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This article was originally published in the Spring 2015 JSC “Space Center Roundup”, the official publication of the NASA Johnson Space Center. It was written by Norm Knight, current Chief of the Flight Director Office.

The PDF of the article is available here for download, and the text/images are reproduced below for your enjoyment.

Historic Mission Control Center Celebrates 50 years

AS WE APPROACH the golden anniversary of the Mission Control Center (MCC) in June, we take time to reflect on the significant impact this facility and the people involved have had on human spaceflight.

A fully staffed Mission Control Center during the first mission to use it — Gemini IV on June 3, 1965.

A fully staffed Mission Control Center during the first mission to use it — Gemini IV on June 3, 1965.

Johnson Space Center’s MCC began real-time operations with Gemini 4 on June 3, 1965. These Mission Operation Control Rooms (MOCRs), which were a piece of the overall MCC, had traditional government-color-schemed consoles complete with black-and-white displays, color indicator lights, communication panels with an ever-flashing matrix of buttons, tabletop workspaces with headset jacks, and were state of the art and standard issue to the Flight Control teams who brought this technology to life and made some of the greatest achievements in human history that many thought to be impossible.

These original MOCRs supported nine Gemini missions, 11 Apollo missions (including the historic Apollo 11 moon landing and Apollo 13), the first U.S. space station Skylab, Apollo/Soyuz and and 76 Space Shuttle Program missions. Visitors recognize the third-floor MOCR as the historic Apollo Mission Control Center, which is a National Historic Landmark preserved for future generations to reflect on and learn from.

Spacecraft communicators are pictured as they keep in contact with the Apollo 11 astronauts during their lunar landing mission on July 20, 1969. From left to right are astronauts Charles M. Duke Jr., James A. Lovell Jr. and Fred W. Haise Jr.

Spacecraft communicators are pictured as they keep in contact with the Apollo 11 astronauts during their lunar landing mission on July 20, 1969. From left to right are astronauts Charles M. Duke Jr., James A. Lovell Jr. and Fred W. Haise Jr.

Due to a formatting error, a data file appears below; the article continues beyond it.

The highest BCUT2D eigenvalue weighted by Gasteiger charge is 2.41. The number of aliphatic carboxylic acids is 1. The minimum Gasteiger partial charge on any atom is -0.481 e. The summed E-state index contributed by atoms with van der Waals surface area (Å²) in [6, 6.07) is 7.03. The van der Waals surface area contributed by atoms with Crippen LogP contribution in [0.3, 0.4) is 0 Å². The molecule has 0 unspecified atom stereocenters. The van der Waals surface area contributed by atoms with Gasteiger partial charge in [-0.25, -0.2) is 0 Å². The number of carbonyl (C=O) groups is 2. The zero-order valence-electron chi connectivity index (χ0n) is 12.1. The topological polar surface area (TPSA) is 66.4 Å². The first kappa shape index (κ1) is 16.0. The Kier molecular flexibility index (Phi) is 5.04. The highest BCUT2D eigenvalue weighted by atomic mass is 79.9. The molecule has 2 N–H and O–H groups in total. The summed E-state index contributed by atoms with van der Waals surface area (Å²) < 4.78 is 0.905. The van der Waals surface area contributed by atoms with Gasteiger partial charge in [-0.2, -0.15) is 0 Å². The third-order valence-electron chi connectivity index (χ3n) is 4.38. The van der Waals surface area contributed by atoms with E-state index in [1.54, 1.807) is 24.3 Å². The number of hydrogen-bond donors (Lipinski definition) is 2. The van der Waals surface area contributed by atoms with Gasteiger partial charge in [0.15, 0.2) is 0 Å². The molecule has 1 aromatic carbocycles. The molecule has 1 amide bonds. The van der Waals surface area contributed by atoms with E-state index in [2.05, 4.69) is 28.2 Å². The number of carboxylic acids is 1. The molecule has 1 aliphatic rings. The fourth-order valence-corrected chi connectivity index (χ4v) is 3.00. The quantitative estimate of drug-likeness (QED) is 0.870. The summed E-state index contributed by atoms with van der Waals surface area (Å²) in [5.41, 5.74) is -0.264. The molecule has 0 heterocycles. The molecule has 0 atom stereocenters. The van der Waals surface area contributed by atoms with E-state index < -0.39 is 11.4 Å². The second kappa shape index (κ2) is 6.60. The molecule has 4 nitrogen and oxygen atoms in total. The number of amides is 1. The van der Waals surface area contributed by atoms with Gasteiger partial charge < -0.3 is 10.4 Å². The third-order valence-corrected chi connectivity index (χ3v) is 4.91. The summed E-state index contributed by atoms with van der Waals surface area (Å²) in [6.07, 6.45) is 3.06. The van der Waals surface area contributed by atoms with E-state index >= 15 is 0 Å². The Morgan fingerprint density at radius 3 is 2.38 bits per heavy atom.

During this time, the MCC changed slightly to support these new programs. However, the most significant change occurred when the teams transitioned into the “digital age” with a new wing to the building and the addition of the Red/White/Blue Flight Control Rooms (FCRs). These were used for the remaining space shuttle missions, the first half of International Space Station assembly and, most recently, Orion’s first flight test, Exploration Flight Test-1.

Both past and present met once again when the second-floor MOCR was remodeled and upgraded as FCR-1 to house the teams that completed space station assembly and continue to support 24/7 station operations.

Orion’s fist test flght was completed in an FCR equipped with the latest technology of this digital age.

Orion’s fist test flght was completed in an FCR equipped with the latest technology of this digital age.

The teams that work in this facility are the lifeblood of the command and control operation, where the planning and training transition into real-time mission execution.

The combination of the facility and the culture of the people working within result in what many say is a “laboratory of leadership,” where the foundations of flight operations were forged and continue to be honed (discipline, competence, confidence, responsibility, toughness, teamwork and vigilance).

Where impossible scenarios are actively wrestled into manageable elements with an “improvise and overcome” critical-thinking mental attitude, and where “failure is not an option.”

Where success is celebrated, but focus remains on where we can improve.

Where our shortfalls are recognized and responsibility is taken to never allow them to repeat.

Where men/women enter the ranks as apprentices and grow into seasoned leaders for our agency and country.

The plaques on the walls in these FCRs are a testament to the many successful missions and the teams that made them a success.

As we celebrate 50 years and see the reflection of what the MCC has accomplished, this provides reassurance that the future of human spaceflight is in great hands as we evolve from missions that were yesterday’s dream to missions that will become tomorrow’s reality.

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